En EspaŅol

Q. Who is Mr. Smarty Plants?

A: There are those who suspect Wildflower Center volunteers are the culpable and capable culprits. Yet, others think staff members play some, albeit small, role. You can torture us with your plant questions, but we will never reveal the Green Guru's secret identity.

Help us grow by giving to the Plant Database Fund or by becoming a member

Did you know you can access the Native Plant Information Network with your web-enabled smartphone?

Share

Ask Mr. Smarty Plants

Ask Mr. Smarty Plants is a free service provided by the staff and volunteers at the Lady Bird Johnson Wildflower Center.

Search Smarty Plants
    
 
See a list of all Smarty Plants questions
Can't find the answer in our existing FAQs, submit a question to Mr. Smarty Plants.
Need help with plant identification, visit the plant identification page.
 
rate this answer
1 rating

Thursday - April 03, 2008

From: Jacksonville, NC
Region: Southeast
Topic: Poisonous Plants
Title: Campsis radicans or cow itch
Answered by: Barbara Medford

QUESTION:

We cleaned my father-in-law's home-place up out in the country week-before-last. My wife, her 2 sisters and a niece have this unusual-looking poison on them. It is big red places and itches all over their bodies. Some say it is "cow itch". What is cow itch and what does it look like?

ANSWER:

One of the common names for Campsis radicans (trumpet creeper) is cow itch vine. We found a website on trumpet creeper that mentioned the irritation caused by contact with this vine; however, it states that the irritation should only last for a few minutes. It is a native of North Carolina, and easily escapes cultivation and gets all over everywhere, so you could easily have come in contact with it during your cleanup operation. Unfortunately, we suspect what you actually encountered is Toxicodendron radicans (eastern poison ivy). This plant is also native to North Carolina, and often found in shady, neglected areas. The rash from this for those sensitive to it (and nearly everyone is) is much more persistent, painful and hard to control. We don't have pictures for the two different rashes-a rash is a rash, showing up differently on different types of skin, etc. The members of your family that had the misfortune to come in contact with it should probably see a doctor. There are treatments for the rash, and it can be almost disabling until it goes away. You will note, when you read the webpage for this vine, that it can have many different appearances, and here is a page of images of the plant. We'll add a couple from our own Image Gallery. You can compare the leaves of the trumpet creeper with the leaves of the poison ivy, and see that, even when the trumpet creeper is not in bloom, there shouldn't be any confusion between the two plants. Remember the old saying, "Leaves of three, leave them be."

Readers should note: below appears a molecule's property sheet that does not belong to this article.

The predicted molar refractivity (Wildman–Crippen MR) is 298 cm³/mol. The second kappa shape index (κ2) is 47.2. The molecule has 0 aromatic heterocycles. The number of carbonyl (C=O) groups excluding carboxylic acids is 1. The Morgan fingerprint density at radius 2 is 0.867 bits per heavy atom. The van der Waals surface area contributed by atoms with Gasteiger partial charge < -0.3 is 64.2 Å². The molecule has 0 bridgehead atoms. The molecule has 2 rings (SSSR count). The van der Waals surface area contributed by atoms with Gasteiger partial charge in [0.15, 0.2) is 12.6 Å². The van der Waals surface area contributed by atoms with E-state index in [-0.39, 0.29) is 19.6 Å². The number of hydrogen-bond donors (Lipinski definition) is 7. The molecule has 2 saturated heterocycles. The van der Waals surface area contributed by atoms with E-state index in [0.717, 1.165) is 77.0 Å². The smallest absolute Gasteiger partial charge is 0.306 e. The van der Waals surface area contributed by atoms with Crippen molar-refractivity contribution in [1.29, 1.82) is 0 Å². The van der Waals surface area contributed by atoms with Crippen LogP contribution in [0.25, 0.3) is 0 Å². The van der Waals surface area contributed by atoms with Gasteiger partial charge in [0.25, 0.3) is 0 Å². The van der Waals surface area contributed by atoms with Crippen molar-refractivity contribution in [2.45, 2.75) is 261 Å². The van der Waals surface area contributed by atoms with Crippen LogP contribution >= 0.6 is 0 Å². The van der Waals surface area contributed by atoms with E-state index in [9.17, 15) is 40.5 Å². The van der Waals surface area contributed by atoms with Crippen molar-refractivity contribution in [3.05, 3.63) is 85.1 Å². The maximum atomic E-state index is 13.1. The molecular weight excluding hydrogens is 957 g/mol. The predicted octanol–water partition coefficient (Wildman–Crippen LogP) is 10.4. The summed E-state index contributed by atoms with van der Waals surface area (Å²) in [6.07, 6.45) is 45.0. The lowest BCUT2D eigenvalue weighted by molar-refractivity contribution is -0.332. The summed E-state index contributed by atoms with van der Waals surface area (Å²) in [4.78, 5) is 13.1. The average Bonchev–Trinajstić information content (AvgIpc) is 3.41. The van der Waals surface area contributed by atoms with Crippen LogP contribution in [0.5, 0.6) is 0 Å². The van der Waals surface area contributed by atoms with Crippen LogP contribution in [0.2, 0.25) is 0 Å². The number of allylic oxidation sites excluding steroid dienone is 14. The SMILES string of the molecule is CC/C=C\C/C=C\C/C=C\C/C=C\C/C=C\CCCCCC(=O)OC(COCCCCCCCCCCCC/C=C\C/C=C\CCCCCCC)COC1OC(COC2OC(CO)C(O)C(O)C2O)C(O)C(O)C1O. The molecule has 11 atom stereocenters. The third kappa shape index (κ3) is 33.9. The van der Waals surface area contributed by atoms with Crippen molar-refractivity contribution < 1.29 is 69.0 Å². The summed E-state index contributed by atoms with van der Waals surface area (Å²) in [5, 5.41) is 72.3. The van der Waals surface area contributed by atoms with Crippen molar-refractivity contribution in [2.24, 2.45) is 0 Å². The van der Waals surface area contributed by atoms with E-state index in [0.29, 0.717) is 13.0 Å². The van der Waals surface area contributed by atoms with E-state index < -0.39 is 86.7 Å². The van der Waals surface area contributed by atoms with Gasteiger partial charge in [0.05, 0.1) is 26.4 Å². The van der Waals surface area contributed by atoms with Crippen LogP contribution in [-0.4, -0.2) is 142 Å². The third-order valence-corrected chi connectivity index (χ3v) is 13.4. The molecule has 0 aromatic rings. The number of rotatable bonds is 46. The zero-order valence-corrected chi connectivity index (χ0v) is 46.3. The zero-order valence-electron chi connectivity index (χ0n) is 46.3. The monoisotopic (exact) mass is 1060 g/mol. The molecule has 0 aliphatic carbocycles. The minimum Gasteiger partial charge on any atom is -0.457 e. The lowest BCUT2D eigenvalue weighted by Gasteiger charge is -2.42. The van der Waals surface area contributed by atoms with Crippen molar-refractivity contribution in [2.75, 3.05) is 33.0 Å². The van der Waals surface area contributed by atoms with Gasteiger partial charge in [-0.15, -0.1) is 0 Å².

Campsis radicans

Toxicodendron radicans

Toxicodendron radicans

Toxicodendron radicans

 

 

More Poisonous Plants Questions

Information on Royal Empress tree
May 01, 2008 - Would like to have some information on the royal empress tree; it is a non-native tree.
view the full question and answer

Effects of Hedysarum mackenzii from Pflugerville TX
May 08, 2013 - What are the effects of Hedysarum mackenzii?
view the full question and answer

Bugbane Leaf Blotch
January 24, 2013 - My bugbanes (Cimicifuga/Actaea) seem to suffer from black blotches on the leaves in the summer. This happens even when they have adequate moisture. I also see it on the ones growing wild. Is this a fu...
view the full question and answer

Comment on poisonous sweet pea plant from Kalama WA
October 29, 2011 - No question, comment only. I am aware of the story of Christopher McCandless (Call of the Wild)and the belief that he was poisoned by ingesting part of the sweet pea plant; however I am curious what ...
view the full question and answer

Could hickory leaves be used as seasoning from Waynesboro VA
September 17, 2011 - I have a hickory tree. If I pull a leaf off and rip it then smell, there is a strong wonderful scent of hickory much like when I rip a mint leaf there is a strong smell of mint. So my question is, can...
view the full question and answer

Smarty Plants's Facebook profile Support the Wildflower Center by Donating Online or Becoming a Member today.

Mr. Smarty Plants wants you to be his Facebook friend. Click the Facebook icon to add yourself to Mr. Smarty Plants list of friends.
E-NEWSLETTER | BECOME A MEMBER | DONATE NOW | MEDIA | SITEMAP
© 2014 Lady Bird Johnson Wildflower Center